I would argue that all of these are abstractions which provide very little extra value, along with a whole load of extra confusion, since they create new names for common concepts that already exist in javascript, like ‘service’ instead of ‘new instance’. They’re all just ways to register things to angular’s fundamentally global DI namespace, and as such you might as well just stick to using ‘factory’ every time and save time figuring out what the difference is between a factory and a service and a value and a provider

For example, here’s how much of a thin abstraction value/constant/service/provider are around ‘factory’:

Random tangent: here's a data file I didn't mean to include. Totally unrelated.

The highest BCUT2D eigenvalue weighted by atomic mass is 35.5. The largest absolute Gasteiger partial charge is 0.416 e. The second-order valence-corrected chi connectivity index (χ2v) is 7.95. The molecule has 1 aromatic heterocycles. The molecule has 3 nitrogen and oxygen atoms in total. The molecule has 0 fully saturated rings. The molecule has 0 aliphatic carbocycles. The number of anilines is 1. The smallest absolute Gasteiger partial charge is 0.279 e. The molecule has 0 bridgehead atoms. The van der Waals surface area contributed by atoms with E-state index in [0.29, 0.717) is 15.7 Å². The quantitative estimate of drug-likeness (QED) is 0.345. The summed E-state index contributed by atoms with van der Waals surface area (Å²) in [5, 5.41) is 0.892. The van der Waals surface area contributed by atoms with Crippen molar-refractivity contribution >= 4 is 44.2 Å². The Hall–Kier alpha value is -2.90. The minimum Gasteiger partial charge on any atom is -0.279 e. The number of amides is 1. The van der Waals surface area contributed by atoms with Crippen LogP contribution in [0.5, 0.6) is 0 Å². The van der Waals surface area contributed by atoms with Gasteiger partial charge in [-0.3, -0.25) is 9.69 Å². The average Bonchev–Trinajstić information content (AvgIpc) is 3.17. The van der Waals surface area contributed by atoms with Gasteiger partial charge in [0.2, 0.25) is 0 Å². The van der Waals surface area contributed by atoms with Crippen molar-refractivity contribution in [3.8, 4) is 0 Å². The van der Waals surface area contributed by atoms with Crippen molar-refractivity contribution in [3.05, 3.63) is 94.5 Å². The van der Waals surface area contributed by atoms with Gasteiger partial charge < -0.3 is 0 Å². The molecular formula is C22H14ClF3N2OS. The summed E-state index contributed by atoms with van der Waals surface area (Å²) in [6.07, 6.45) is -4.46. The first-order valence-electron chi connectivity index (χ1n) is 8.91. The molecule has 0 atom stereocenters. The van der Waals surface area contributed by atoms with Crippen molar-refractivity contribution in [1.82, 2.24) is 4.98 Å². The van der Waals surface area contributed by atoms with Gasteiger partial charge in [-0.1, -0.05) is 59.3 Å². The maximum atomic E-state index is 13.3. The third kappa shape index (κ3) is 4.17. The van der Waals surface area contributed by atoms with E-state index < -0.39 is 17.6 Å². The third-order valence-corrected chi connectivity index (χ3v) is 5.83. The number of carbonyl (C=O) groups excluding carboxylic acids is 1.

angular.value = (name, value) => angular.factory(name, () => value);angular.constant = (name, value) => angular.factory(name, () => value);angular.service = (name, constructor) => angular.factory(name, () => new value);angular.provider = (name, provider) => angular.factory(name, (new value).$get);

I don’t think having 5 different ways to do fundamentally the same thing, is very useful.

I also think the divide between ‘dependencies available at config time’ and ‘dependencies available at runtime’ is pretty arbitrary and doesn’t provide a whole lot of value. Why can’t I just run configuration code at runtime?

works for PayPal, as a lead engineer in Checkout. Opinions expressed herein belong to him and not his employer. daniel@bluesuncorp.co.uk

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